State-dependent Learning produced with Steroids


THERE have been three sets of discoveries on the effects of chemical substances on behaviour. First, it has been shown that chemical agents, especially endocrine hormones, can predispose animals to display particular species-typical (“instinctive”) actions such as mating, nest building and care of the young1,2. Second, it has been found that generalized stimulating, anti-depressant, tranquillizing or psychotomimetic effects on behaviour can be produced by certain chemical agents sometimes referred to as “psychotropic” drugs3. Third, it has been established that a response learned in a given chemical state is more likely to occur when the subject is in that particular state than when he is not; this phenomenon is called state-dependent learning or “drug dissociation”4. Only the third discovery indicates that it may be possible to obtain specific or discriminative chemical control over any chosen response through learning. It provides a means for understanding how the specific idiosyncratic response patterns comprising “personality” could come under chemical control.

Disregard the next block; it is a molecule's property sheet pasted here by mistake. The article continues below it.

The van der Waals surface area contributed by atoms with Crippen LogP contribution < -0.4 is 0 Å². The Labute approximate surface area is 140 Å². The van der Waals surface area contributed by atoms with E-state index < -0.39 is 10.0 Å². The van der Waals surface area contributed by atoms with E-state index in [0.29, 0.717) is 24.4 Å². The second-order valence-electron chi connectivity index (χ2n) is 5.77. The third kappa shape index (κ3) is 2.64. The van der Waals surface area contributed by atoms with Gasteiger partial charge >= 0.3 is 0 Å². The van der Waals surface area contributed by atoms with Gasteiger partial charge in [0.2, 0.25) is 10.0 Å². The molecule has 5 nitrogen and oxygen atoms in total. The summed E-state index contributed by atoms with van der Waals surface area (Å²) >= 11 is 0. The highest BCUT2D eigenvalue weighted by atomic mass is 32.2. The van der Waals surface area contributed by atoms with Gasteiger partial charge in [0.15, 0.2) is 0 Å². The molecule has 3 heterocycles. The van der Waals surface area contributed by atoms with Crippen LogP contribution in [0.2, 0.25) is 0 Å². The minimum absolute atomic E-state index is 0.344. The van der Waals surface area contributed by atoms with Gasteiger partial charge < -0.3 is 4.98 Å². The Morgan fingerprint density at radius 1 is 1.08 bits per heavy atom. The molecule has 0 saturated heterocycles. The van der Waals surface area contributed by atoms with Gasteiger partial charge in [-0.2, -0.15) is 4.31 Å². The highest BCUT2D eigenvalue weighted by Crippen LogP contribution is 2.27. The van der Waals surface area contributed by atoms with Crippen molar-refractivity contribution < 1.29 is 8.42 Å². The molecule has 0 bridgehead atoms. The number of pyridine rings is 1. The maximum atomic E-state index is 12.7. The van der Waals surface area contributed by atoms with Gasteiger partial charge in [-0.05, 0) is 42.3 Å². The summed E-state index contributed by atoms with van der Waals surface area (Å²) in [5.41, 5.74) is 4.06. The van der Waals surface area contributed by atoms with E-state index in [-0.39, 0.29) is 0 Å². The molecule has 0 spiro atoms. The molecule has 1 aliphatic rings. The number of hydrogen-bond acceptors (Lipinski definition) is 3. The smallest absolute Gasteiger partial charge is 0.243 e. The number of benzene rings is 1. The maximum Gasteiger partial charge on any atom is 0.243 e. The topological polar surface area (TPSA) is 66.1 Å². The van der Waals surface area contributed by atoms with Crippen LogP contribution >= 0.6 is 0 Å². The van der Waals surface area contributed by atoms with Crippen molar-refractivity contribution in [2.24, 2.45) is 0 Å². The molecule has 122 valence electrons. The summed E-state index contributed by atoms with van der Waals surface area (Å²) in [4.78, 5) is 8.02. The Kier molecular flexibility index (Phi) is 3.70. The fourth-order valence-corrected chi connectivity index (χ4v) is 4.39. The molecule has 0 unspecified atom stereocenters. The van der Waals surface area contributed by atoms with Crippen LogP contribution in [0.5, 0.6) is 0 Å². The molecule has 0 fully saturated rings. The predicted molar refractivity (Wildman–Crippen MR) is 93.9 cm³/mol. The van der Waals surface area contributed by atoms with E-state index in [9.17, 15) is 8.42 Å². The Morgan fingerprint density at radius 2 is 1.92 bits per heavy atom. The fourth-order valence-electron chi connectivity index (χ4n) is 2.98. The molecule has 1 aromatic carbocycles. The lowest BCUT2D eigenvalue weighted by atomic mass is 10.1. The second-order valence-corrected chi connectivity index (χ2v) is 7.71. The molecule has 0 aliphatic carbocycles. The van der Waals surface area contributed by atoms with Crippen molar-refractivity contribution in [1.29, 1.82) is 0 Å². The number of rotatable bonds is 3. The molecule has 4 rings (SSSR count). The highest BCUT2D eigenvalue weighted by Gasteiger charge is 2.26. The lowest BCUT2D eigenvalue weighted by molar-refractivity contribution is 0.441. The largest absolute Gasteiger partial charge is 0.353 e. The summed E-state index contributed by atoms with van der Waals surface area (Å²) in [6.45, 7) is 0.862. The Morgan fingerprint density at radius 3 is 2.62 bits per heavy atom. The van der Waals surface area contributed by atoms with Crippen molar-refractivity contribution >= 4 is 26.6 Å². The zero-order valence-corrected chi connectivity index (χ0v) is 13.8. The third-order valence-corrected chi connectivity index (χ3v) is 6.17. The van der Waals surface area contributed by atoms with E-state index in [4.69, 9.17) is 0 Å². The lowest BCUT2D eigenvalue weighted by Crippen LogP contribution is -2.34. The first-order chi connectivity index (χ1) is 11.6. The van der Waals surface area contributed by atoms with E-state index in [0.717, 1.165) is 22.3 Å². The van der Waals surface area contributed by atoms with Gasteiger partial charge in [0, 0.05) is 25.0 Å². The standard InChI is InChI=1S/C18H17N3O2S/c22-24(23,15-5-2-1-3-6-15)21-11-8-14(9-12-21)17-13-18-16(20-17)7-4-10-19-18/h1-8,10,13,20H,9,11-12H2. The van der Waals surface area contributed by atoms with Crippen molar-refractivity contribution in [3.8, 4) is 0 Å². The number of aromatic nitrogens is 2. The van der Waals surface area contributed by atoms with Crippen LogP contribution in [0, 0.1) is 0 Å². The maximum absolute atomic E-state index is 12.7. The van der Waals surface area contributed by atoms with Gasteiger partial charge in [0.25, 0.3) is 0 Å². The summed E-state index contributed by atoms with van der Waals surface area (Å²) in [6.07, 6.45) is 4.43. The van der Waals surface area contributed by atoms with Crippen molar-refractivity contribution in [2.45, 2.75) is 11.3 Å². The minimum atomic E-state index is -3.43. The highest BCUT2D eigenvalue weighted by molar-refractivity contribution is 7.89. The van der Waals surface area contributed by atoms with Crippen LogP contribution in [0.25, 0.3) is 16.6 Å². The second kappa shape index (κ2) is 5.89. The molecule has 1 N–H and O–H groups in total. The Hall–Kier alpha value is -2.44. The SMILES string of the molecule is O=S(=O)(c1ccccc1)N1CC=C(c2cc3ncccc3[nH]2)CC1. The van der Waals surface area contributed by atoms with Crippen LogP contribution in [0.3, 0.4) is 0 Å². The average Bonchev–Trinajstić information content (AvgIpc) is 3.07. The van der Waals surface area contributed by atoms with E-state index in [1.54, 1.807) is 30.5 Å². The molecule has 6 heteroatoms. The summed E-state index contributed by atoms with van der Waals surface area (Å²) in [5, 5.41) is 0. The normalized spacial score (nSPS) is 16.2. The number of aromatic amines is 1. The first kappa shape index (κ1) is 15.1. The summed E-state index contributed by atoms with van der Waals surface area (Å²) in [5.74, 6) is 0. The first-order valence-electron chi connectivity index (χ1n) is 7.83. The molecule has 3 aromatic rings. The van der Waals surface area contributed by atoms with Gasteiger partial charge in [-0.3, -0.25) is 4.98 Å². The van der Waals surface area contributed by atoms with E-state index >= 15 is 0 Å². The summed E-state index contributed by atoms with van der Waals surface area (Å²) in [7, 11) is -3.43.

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STEWART, J., KREBS, W. & KACZENDER, E. State-dependent Learning produced with Steroids. Nature 216, 1223–1224 (1967).

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